BlogHer Food Interviews: Pro Food Photography on the Fly
By JennaHatfield on February 13, 2013
BlogHer Original Post
This particular BlogHer Food '13 interview made me simultaneously hungry and inspired to pick up my camera. So often food bloggers have such amazing photos that I figure they must spend hours upon hours not only cooking but photographing and editing. The panelists of our Pro Food Photography on the Fly shared a few tips about keeping it easy (and real) when I asked them this question:
Would you kindly share one of your "On the Fly" photos with us and share how you achieved that look? It might inspire attendees to realize they can achieve great photos relatively easily!
Sommer Collier gets back to the basics when she's crunched for time.
When I'm in a hurry, I don't like to fuss with excess props. I simply focus in on the key element of the photo, using one or two props with a lot of interest, like an old worn-looking tray or a sleek modern dish.
I set up my shot next to a window with light streaming in from the side to create drastic shadows. My hope in making these choices for a quicky shoot, is to provide noticeable texture, contrast, and drastic shadows that make the photo intriguing without all the extra: dishes, glassware, herbs, garnishes, or fabrics.
In this photo, I felt my old rusty baking sheet offered a lot of character to the photo on it's own. So I used dark dishes to pick up the tarnished pattern on the baking sheet, then took close-ups of the food to show the texture of the rice. I thought they it turned out pretty well for a 5-10 minute photo shoot.
Panel moderator Christine Pittman points out that you can successfully photograph leftovers. (NO WAY! WAY!)
Oh this Brussels sprouts gratin photo! Let me tell you!
I’d made this gratin twice before and both times I wasn’t able to photograph it before we dug in. I’d wake up the next morning and find myself with meager ugly leftovers not worthy of the time it takes to set up my equipment.
The third time:
I woke up in the morning, got the kids off to school and then glared at my ugly half-eaten casserole. I knew I couldn’t shoot it in that dish so I mounded some onto a plate.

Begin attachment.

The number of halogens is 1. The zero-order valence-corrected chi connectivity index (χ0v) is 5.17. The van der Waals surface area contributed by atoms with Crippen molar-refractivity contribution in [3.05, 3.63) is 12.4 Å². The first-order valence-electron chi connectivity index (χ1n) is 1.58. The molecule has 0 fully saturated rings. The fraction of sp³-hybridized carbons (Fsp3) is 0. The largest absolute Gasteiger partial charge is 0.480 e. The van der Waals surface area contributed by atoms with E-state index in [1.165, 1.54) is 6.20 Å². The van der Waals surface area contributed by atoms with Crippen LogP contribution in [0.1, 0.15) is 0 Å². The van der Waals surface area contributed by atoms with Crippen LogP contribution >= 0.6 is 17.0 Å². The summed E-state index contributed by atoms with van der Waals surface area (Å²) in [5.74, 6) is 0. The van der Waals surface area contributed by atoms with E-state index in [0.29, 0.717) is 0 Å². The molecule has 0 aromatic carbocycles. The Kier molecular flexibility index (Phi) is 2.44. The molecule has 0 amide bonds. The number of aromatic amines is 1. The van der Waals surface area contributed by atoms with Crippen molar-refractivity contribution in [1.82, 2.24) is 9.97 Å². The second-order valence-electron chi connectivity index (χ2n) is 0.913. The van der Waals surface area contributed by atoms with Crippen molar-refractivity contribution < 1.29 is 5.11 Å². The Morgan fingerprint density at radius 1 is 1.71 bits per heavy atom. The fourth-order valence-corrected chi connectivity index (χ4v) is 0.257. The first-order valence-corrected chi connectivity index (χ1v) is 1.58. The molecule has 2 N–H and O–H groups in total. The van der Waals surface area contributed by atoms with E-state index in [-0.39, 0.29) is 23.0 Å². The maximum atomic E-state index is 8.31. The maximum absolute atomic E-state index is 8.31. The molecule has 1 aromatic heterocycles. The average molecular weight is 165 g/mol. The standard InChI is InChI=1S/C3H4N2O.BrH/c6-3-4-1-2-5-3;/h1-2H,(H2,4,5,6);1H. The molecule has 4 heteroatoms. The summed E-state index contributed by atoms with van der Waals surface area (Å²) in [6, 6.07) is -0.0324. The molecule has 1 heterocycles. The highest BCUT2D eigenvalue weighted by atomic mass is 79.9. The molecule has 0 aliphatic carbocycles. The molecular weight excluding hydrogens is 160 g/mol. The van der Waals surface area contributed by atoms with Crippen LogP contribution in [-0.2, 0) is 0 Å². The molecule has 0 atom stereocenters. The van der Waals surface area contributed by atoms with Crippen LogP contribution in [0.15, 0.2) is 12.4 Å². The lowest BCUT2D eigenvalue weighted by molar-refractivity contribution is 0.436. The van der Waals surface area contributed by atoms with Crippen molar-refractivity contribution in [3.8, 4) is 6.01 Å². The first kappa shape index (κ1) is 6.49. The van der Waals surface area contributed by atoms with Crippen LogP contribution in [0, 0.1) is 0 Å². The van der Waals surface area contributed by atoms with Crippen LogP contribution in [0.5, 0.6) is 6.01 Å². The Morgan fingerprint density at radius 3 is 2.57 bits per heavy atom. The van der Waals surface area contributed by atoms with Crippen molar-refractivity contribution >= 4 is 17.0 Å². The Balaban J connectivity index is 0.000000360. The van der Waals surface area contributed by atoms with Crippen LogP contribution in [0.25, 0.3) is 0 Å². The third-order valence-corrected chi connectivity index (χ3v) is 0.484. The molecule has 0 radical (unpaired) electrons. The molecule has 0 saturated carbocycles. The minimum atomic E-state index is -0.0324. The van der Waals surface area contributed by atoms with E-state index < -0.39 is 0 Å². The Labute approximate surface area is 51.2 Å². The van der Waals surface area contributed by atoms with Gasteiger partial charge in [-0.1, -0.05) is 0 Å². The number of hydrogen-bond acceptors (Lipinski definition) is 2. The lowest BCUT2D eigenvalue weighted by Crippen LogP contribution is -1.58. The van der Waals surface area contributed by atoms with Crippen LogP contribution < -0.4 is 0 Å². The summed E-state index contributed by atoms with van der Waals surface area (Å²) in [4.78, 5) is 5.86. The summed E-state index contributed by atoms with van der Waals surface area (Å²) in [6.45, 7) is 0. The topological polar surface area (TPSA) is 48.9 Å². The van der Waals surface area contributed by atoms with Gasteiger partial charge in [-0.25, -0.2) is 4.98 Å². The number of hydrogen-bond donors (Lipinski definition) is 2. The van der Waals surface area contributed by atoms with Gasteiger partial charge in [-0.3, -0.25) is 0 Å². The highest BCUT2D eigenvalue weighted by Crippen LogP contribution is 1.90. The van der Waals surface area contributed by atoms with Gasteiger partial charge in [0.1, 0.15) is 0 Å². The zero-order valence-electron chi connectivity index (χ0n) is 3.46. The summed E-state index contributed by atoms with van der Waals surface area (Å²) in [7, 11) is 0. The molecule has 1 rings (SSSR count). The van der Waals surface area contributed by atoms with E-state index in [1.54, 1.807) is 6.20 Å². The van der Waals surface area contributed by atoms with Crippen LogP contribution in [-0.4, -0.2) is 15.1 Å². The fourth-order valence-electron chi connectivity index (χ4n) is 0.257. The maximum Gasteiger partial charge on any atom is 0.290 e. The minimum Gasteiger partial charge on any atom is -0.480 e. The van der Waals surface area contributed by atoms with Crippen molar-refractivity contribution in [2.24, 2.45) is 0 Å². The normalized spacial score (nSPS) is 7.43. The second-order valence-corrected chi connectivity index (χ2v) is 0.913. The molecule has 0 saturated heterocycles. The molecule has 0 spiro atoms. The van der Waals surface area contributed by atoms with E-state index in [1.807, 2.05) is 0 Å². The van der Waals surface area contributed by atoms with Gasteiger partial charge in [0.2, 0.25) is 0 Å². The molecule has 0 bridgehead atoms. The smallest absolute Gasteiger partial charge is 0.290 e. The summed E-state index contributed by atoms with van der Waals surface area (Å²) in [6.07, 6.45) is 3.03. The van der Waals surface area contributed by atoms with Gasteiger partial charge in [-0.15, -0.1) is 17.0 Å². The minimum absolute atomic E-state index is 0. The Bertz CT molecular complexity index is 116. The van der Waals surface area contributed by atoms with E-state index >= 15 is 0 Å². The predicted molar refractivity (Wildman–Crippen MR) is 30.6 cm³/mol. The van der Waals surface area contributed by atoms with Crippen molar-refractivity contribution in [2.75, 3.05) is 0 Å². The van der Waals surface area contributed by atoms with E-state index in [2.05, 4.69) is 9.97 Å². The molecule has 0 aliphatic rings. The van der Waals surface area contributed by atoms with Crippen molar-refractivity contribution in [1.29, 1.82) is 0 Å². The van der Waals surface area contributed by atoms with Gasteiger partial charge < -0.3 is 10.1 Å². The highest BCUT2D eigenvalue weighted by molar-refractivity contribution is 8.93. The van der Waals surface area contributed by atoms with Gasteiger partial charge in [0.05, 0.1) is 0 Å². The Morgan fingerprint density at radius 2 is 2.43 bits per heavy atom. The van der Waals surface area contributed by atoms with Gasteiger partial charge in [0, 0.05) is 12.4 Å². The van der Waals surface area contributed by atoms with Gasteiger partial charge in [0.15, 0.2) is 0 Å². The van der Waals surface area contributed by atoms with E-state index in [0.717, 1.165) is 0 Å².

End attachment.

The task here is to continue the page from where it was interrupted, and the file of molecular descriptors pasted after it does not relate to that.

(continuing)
A mooshy pile of green and brown. Ick.
I decided that it needed to be contained. I put some into a ramekin, topped it with a bit of cheese and breadcrumbs and put it under the broiler.
My gratin was smaller but looked just as lovely as it had the night before. So lovely in fact that it was the first of my pictures to ever be accepted onto Foodgawker. Let’s just say that my camera and I now know how to swiftly defeat a mooshy leftover casserole.
Samantha Seeley shares a tip to take some of the guesswork out of your camera when you're in a rush to capture still-warm food.
This photo is of a failed recipe for pecan pie topped brownies. I still wrote a blog post about it because I think the image came out great and I wanted to share it. I took the photo right after they were out of the oven so the pecan topping still had the appearance of warm goo (for lack of a better word) and not just a dried pecan topping. This image was taken with natural light coming into the room on the right side and I used the Av setting on my camera. Av stands for Aperture Priority and without getting technical, it basically allows you to choose which aperture you’d like and the camera does the rest of the work for you (While you still have control over ISO and your White Balance)
I quickly placed a mug filled with tea behind the brownie with a piece of red bakers twine. I knew I needed a lower number aperture setting to get the shallow depth of field I was looking for (background blur) and that is why I opted to use the Av setting so I didn’t have to fumble around with manual and adjust every setting individually.
Sylvie Shirazi reminds us that fresh produce does more than taste good; it looks good too!
When considering food photography on the fly, don’t forget the ingredients. While the finished dish is crucial, don’t overlook the importance of including shots of what goes into your dish.
The options for photographing ingredients are endless; for example, fresh produce is an incredibly photogenic subject. Although the same basic elements of design apply, less styling and minimal preparation mean faster shots.
In the case of some of the images below, I was shopping at the local farmer’s marker when I noticed the variety of colorful produce on display that day. I realized that there were shots here I could possibly incorporate into a post at a later date and grabbed a few items with the purpose of shooting them for future use. Having images ready to use when putting together a post is another time saving tip.
Tip: Look in your fridge or your local market; there’s a photo on the fly waiting to be taken.
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